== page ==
In metro Atlanta, the Sierra Club is allying with Tea Party activists to fight a one-cent sales tax increase designed to raise additional funds for both roads and transit, primarily because of concerns about increased funding for sprawl-creating expressways.
This illustrates a broader point: transportation politics are no longer a struggle between roads advocates and transit advocates, but a three-cornered fight between the road lobby, transit supporters (including new urbanists and environmentalists) and fiscal conservatives. Although transit supporters have almost never had a consistent majority in either federal or state legislatures, they can form a winning coalition with either of these two stronger groups.
The sales tax referendum pits the road lobby against conservatives; transit supporters have to decide whether to ally with the road lobby to get a few crumbs from the table, or to fight the road lobby on the theory that more roads means more sprawl means less effective transit.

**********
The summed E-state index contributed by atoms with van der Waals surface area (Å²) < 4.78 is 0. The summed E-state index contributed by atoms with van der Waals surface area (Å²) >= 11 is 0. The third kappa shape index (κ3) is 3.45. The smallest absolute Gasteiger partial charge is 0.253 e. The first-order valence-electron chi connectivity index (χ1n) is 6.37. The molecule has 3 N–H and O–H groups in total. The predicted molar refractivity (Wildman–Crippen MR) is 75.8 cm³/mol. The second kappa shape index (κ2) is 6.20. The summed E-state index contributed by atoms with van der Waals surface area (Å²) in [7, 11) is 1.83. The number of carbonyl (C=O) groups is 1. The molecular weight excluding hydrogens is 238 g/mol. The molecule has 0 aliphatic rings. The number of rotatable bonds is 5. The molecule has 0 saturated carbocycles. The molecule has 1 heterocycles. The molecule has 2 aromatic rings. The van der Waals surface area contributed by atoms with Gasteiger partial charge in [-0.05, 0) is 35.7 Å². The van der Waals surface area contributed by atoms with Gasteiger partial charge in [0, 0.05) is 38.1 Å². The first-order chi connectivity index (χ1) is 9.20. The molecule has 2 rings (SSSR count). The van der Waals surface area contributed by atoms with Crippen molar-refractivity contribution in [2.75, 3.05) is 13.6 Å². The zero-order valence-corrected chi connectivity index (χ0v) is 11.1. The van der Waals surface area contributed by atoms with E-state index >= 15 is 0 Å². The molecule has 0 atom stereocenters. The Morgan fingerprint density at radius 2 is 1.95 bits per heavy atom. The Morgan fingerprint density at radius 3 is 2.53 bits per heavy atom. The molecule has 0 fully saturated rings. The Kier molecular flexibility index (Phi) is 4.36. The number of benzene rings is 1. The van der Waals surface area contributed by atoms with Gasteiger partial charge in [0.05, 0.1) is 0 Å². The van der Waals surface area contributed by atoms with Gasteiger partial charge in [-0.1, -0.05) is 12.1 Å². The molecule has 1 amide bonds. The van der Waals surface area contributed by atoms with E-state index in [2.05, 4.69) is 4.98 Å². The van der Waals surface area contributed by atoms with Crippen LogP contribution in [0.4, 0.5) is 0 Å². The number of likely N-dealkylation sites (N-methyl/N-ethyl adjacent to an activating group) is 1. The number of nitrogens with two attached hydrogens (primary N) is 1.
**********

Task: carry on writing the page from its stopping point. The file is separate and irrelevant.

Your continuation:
Similarly, at the federal level, some conservatives (such as the WSJ editorial board) want to form an alliance with the road lobby, in the hope that the road lobby will settle for a huge slice of a shrinking transportation pie. On the other hand, President Obama, like the pro-tax coalition in Atlanta, seeks to bring road and transit supporters together for a pro-spending alliance.
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